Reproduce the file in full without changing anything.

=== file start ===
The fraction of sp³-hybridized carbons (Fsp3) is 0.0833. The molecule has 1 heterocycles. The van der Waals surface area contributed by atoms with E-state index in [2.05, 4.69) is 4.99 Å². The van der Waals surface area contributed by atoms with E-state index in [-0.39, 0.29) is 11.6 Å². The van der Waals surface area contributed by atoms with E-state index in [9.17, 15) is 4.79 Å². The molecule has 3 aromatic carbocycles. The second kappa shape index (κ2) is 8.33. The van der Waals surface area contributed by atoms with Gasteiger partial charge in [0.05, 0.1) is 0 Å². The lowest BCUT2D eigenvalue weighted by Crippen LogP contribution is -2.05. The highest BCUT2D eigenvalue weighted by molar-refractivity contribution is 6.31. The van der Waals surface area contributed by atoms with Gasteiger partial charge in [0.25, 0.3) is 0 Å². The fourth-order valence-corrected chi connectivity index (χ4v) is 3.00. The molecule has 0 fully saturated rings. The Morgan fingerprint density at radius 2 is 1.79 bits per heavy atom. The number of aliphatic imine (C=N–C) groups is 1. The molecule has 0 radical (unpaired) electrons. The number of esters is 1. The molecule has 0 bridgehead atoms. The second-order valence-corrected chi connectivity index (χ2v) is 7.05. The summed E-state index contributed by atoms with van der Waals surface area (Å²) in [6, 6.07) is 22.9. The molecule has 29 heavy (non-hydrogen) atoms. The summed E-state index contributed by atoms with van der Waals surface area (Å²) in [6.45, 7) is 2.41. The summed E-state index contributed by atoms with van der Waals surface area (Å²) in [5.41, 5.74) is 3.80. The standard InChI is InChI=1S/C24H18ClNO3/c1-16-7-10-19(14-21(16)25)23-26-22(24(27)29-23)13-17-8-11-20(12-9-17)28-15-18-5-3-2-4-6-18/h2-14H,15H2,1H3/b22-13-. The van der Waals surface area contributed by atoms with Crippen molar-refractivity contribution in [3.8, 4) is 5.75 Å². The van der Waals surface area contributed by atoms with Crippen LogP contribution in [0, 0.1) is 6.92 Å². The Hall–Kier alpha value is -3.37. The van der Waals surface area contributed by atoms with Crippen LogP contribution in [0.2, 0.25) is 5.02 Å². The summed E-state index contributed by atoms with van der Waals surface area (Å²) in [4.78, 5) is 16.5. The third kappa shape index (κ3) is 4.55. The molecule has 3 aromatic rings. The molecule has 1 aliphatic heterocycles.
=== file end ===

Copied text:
The fraction of sp³-hybridized carbons (Fsp3) is 0.0833. The molecule has 1 heterocycles. The van der Waals surface area contributed by atoms with E-state index in [2.05, 4.69) is 4.99 Å². The van der Waals surface area contributed by atoms with E-state index in [-0.39, 0.29) is 11.6 Å². The van der Waals surface area contributed by atoms with E-state index in [9.17, 15) is 4.79 Å². The molecule has 3 aromatic carbocycles. The second kappa shape index (κ2) is 8.33. The van der Waals surface area contributed by atoms with Gasteiger partial charge in [0.05, 0.1) is 0 Å². The lowest BCUT2D eigenvalue weighted by Crippen LogP contribution is -2.05. The highest BCUT2D eigenvalue weighted by molar-refractivity contribution is 6.31. The van der Waals surface area contributed by atoms with Gasteiger partial charge in [0.25, 0.3) is 0 Å². The fourth-order valence-corrected chi connectivity index (χ4v) is 3.00. The molecule has 0 fully saturated rings. The Morgan fingerprint density at radius 2 is 1.79 bits per heavy atom. The number of aliphatic imine (C=N–C) groups is 1. The molecule has 0 radical (unpaired) electrons. The number of esters is 1. The molecule has 0 bridgehead atoms. The second-order valence-corrected chi connectivity index (χ2v) is 7.05. The summed E-state index contributed by atoms with van der Waals surface area (Å²) in [6, 6.07) is 22.9. The molecule has 29 heavy (non-hydrogen) atoms. The summed E-state index contributed by atoms with van der Waals surface area (Å²) in [6.45, 7) is 2.41. The summed E-state index contributed by atoms with van der Waals surface area (Å²) in [5.41, 5.74) is 3.80. The standard InChI is InChI=1S/C24H18ClNO3/c1-16-7-10-19(14-21(16)25)23-26-22(24(27)29-23)13-17-8-11-20(12-9-17)28-15-18-5-3-2-4-6-18/h2-14H,15H2,1H3/b22-13-. The van der Waals surface area contributed by atoms with Crippen molar-refractivity contribution in [3.8, 4) is 5.75 Å². The van der Waals surface area contributed by atoms with Crippen LogP contribution in [0, 0.1) is 6.92 Å². The Hall–Kier alpha value is -3.37. The van der Waals surface area contributed by atoms with Crippen LogP contribution in [0.2, 0.25) is 5.02 Å². The summed E-state index contributed by atoms with van der Waals surface area (Å²) in [4.78, 5) is 16.5. The third kappa shape index (κ3) is 4.55. The molecule has 3 aromatic rings. The molecule has 1 aliphatic heterocycles.